As the clock ticked down to a federal government shutdown on Friday, congressional Democrats were infuriated that the debate had turned to social policy provisions proposed by the GOP, most of which were eventually jettisoned in the final deal.

But Sen. Joseph Lieberman, a Connecticut independent, was thrilled that at least one of those survived-a school vouchers’ funding measure that provides money for poor children in the District of Columbia to attend private schools.

In a statement on Saturday, Lieberman called it a “fundamental civil rights” issue for kids in Washington. And he lauded House Republican Speaker John Boehner, R-Ohio, also a champion of the voucher initiative, for pushing it through.

The District’s mayor, Vincent Gray, had a different take. “The District of Columbia’s right to govern itself has, once again, been sacrificed on the altar of political expediency,” said Gray, who, along with other city officials, has long opposed the voucher program. “This is ludicrous.”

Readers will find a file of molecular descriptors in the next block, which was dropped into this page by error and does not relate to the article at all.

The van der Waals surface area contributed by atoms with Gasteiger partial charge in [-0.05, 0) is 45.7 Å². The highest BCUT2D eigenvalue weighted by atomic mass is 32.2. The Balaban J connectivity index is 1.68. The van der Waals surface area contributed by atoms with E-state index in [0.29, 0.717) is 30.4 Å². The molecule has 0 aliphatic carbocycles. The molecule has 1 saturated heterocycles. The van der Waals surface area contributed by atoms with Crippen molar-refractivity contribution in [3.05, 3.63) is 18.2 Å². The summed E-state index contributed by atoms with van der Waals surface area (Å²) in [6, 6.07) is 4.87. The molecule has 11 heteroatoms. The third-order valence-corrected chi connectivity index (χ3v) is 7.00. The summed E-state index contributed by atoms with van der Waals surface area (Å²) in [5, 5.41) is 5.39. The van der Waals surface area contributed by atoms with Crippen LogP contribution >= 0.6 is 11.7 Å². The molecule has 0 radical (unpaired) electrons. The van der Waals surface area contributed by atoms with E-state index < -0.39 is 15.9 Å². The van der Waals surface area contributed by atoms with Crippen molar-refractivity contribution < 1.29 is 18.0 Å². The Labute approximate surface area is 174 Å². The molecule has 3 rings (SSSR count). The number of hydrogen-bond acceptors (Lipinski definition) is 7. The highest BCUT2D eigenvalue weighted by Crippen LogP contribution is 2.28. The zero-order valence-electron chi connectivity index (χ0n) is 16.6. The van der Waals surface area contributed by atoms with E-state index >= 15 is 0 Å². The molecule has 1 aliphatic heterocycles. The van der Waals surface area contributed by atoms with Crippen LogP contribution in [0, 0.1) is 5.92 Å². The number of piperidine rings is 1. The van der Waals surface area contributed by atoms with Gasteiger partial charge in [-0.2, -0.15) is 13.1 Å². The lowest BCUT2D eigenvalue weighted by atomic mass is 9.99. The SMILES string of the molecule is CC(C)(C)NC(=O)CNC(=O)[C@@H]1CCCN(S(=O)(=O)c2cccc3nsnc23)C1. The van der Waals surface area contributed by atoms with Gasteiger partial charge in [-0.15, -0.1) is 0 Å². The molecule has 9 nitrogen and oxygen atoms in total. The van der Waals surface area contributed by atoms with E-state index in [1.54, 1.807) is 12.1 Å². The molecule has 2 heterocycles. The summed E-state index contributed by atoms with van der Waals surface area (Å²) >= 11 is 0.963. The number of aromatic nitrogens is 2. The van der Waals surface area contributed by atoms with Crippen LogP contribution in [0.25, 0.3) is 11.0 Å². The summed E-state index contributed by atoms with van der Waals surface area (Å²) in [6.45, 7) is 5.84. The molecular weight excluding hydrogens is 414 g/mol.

Lieberman’s statement was silent on the other policy provision included in the final bill, which would prevent D.C. from using any local city funds to pay for low-income women’s abortions.

Most of the attention in Friday’s last-minute, late-night negotiations was focused on a Republican proposal to strip all funding for Planned Parenthood and other clinics for prevention health services to poor women. That wasn’t included in the final agreement.

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